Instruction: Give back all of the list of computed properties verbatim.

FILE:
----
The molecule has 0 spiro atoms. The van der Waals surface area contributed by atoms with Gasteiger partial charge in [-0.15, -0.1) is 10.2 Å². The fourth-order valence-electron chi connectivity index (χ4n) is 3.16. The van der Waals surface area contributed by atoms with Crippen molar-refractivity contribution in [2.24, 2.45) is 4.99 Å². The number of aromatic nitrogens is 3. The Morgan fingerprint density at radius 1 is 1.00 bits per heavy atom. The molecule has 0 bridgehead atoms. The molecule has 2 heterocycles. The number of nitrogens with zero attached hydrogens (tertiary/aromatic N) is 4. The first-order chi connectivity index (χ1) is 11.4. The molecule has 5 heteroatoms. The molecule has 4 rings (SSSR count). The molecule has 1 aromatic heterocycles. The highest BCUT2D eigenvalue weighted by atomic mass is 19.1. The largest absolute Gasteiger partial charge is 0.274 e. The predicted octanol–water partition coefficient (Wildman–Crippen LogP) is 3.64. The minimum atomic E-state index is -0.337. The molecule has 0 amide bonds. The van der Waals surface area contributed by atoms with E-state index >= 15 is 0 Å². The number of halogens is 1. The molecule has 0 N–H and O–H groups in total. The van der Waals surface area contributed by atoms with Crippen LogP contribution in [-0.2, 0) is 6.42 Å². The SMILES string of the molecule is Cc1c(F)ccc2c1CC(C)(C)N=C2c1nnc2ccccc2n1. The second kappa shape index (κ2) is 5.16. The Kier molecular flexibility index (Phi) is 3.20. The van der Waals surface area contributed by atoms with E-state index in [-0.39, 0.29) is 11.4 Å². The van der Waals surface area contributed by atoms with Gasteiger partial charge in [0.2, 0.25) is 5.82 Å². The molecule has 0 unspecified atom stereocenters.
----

The molecule has 0 spiro atoms. The van der Waals surface area contributed by atoms with Gasteiger partial charge in [-0.15, -0.1) is 10.2 Å². The fourth-order valence-electron chi connectivity index (χ4n) is 3.16. The van der Waals surface area contributed by atoms with Crippen molar-refractivity contribution in [2.24, 2.45) is 4.99 Å². The number of aromatic nitrogens is 3. The Morgan fingerprint density at radius 1 is 1.00 bits per heavy atom. The molecule has 0 bridgehead atoms. The molecule has 2 heterocycles. The number of nitrogens with zero attached hydrogens (tertiary/aromatic N) is 4. The first-order chi connectivity index (χ1) is 11.4. The molecule has 5 heteroatoms. The molecule has 4 rings (SSSR count). The molecule has 1 aromatic heterocycles. The highest BCUT2D eigenvalue weighted by atomic mass is 19.1. The largest absolute Gasteiger partial charge is 0.274 e. The predicted octanol–water partition coefficient (Wildman–Crippen LogP) is 3.64. The minimum atomic E-state index is -0.337. The molecule has 0 amide bonds. The van der Waals surface area contributed by atoms with E-state index >= 15 is 0 Å². The number of halogens is 1. The molecule has 0 N–H and O–H groups in total. The van der Waals surface area contributed by atoms with Crippen LogP contribution in [-0.2, 0) is 6.42 Å². The SMILES string of the molecule is Cc1c(F)ccc2c1CC(C)(C)N=C2c1nnc2ccccc2n1. The second kappa shape index (κ2) is 5.16. The Kier molecular flexibility index (Phi) is 3.20. The van der Waals surface area contributed by atoms with E-state index in [-0.39, 0.29) is 11.4 Å². The van der Waals surface area contributed by atoms with Gasteiger partial charge in [0.2, 0.25) is 5.82 Å². The molecule has 0 unspecified atom stereocenters.